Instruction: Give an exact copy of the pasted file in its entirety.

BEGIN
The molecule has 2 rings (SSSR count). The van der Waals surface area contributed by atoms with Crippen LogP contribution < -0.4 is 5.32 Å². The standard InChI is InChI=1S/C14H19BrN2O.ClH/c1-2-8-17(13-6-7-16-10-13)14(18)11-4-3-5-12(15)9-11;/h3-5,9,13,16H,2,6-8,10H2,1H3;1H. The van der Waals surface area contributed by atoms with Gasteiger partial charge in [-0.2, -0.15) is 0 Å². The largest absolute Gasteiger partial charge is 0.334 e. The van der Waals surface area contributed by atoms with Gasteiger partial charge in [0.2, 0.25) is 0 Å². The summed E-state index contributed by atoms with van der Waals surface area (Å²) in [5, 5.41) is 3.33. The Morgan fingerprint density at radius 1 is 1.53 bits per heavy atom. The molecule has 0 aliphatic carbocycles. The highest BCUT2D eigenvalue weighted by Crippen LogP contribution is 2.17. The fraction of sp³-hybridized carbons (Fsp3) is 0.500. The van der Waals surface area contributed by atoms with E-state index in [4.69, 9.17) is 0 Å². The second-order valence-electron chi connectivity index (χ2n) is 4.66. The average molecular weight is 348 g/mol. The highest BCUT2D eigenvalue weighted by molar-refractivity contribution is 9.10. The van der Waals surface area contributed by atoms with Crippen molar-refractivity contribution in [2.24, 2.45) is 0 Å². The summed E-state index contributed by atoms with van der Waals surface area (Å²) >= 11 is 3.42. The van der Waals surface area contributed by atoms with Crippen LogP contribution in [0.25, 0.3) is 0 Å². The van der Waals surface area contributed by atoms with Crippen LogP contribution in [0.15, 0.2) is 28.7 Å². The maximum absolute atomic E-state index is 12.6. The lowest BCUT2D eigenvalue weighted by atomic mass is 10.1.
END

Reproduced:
The molecule has 2 rings (SSSR count). The van der Waals surface area contributed by atoms with Crippen LogP contribution < -0.4 is 5.32 Å². The standard InChI is InChI=1S/C14H19BrN2O.ClH/c1-2-8-17(13-6-7-16-10-13)14(18)11-4-3-5-12(15)9-11;/h3-5,9,13,16H,2,6-8,10H2,1H3;1H. The van der Waals surface area contributed by atoms with Gasteiger partial charge in [-0.2, -0.15) is 0 Å². The largest absolute Gasteiger partial charge is 0.334 e. The van der Waals surface area contributed by atoms with Gasteiger partial charge in [0.2, 0.25) is 0 Å². The summed E-state index contributed by atoms with van der Waals surface area (Å²) in [5, 5.41) is 3.33. The Morgan fingerprint density at radius 1 is 1.53 bits per heavy atom. The molecule has 0 aliphatic carbocycles. The highest BCUT2D eigenvalue weighted by Crippen LogP contribution is 2.17. The fraction of sp³-hybridized carbons (Fsp3) is 0.500. The van der Waals surface area contributed by atoms with E-state index in [4.69, 9.17) is 0 Å². The second-order valence-electron chi connectivity index (χ2n) is 4.66. The average molecular weight is 348 g/mol. The highest BCUT2D eigenvalue weighted by molar-refractivity contribution is 9.10. The van der Waals surface area contributed by atoms with Crippen molar-refractivity contribution in [2.24, 2.45) is 0 Å². The summed E-state index contributed by atoms with van der Waals surface area (Å²) >= 11 is 3.42. The van der Waals surface area contributed by atoms with Crippen LogP contribution in [0.25, 0.3) is 0 Å². The van der Waals surface area contributed by atoms with Crippen LogP contribution in [0.15, 0.2) is 28.7 Å². The maximum absolute atomic E-state index is 12.6. The lowest BCUT2D eigenvalue weighted by atomic mass is 10.1.